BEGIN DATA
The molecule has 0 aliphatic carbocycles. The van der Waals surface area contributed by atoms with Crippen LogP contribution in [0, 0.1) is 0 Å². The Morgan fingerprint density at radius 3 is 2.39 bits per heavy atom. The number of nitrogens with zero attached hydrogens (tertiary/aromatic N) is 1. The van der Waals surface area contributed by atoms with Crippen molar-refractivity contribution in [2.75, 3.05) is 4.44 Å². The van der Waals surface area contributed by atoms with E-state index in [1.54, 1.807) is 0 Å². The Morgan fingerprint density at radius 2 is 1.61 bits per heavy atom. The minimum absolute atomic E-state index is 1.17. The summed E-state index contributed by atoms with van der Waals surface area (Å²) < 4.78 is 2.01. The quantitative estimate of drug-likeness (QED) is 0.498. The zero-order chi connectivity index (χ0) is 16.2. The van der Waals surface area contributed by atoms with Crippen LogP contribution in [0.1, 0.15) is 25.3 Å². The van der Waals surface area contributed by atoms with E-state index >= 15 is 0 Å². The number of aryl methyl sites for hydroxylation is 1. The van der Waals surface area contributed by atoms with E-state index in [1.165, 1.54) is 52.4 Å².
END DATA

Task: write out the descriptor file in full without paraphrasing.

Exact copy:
The molecule has 0 aliphatic carbocycles. The van der Waals surface area contributed by atoms with Crippen LogP contribution in [0, 0.1) is 0 Å². The Morgan fingerprint density at radius 3 is 2.39 bits per heavy atom. The number of nitrogens with zero attached hydrogens (tertiary/aromatic N) is 1. The van der Waals surface area contributed by atoms with Crippen molar-refractivity contribution in [2.75, 3.05) is 4.44 Å². The van der Waals surface area contributed by atoms with E-state index in [1.54, 1.807) is 0 Å². The Morgan fingerprint density at radius 2 is 1.61 bits per heavy atom. The minimum absolute atomic E-state index is 1.17. The summed E-state index contributed by atoms with van der Waals surface area (Å²) < 4.78 is 2.01. The quantitative estimate of drug-likeness (QED) is 0.498. The zero-order chi connectivity index (χ0) is 16.2. The van der Waals surface area contributed by atoms with Crippen LogP contribution in [0.1, 0.15) is 25.3 Å². The van der Waals surface area contributed by atoms with E-state index >= 15 is 0 Å². The number of aryl methyl sites for hydroxylation is 1. The van der Waals surface area contributed by atoms with E-state index in [1.165, 1.54) is 52.4 Å².